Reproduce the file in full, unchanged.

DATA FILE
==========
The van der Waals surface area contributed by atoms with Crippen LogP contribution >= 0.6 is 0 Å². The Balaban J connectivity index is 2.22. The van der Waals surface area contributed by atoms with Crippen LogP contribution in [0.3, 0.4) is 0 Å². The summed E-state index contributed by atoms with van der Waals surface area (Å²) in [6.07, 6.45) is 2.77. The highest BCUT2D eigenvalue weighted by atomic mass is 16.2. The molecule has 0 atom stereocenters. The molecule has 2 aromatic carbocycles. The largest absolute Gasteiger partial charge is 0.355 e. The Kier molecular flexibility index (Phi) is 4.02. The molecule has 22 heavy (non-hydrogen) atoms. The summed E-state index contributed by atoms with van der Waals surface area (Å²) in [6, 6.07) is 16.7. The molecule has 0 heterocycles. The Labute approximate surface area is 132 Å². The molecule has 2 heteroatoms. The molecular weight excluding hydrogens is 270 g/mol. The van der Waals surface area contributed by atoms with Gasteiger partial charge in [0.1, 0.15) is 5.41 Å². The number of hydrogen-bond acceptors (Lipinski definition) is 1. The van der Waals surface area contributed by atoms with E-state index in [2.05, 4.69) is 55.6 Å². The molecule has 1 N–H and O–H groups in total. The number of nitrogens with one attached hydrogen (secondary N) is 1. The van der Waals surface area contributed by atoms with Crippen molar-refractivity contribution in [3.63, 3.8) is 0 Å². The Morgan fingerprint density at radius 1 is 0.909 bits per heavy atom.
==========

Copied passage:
The van der Waals surface area contributed by atoms with Crippen LogP contribution >= 0.6 is 0 Å². The Balaban J connectivity index is 2.22. The van der Waals surface area contributed by atoms with Crippen LogP contribution in [0.3, 0.4) is 0 Å². The summed E-state index contributed by atoms with van der Waals surface area (Å²) in [6.07, 6.45) is 2.77. The highest BCUT2D eigenvalue weighted by atomic mass is 16.2. The molecule has 0 atom stereocenters. The molecule has 2 aromatic carbocycles. The largest absolute Gasteiger partial charge is 0.355 e. The Kier molecular flexibility index (Phi) is 4.02. The molecule has 22 heavy (non-hydrogen) atoms. The summed E-state index contributed by atoms with van der Waals surface area (Å²) in [6, 6.07) is 16.7. The molecule has 0 heterocycles. The Labute approximate surface area is 132 Å². The molecule has 2 heteroatoms. The molecular weight excluding hydrogens is 270 g/mol. The van der Waals surface area contributed by atoms with Gasteiger partial charge in [0.1, 0.15) is 5.41 Å². The number of hydrogen-bond acceptors (Lipinski definition) is 1. The van der Waals surface area contributed by atoms with E-state index in [2.05, 4.69) is 55.6 Å². The molecule has 1 N–H and O–H groups in total. The number of nitrogens with one attached hydrogen (secondary N) is 1. The van der Waals surface area contributed by atoms with Crippen molar-refractivity contribution in [3.63, 3.8) is 0 Å². The Morgan fingerprint density at radius 1 is 0.909 bits per heavy atom.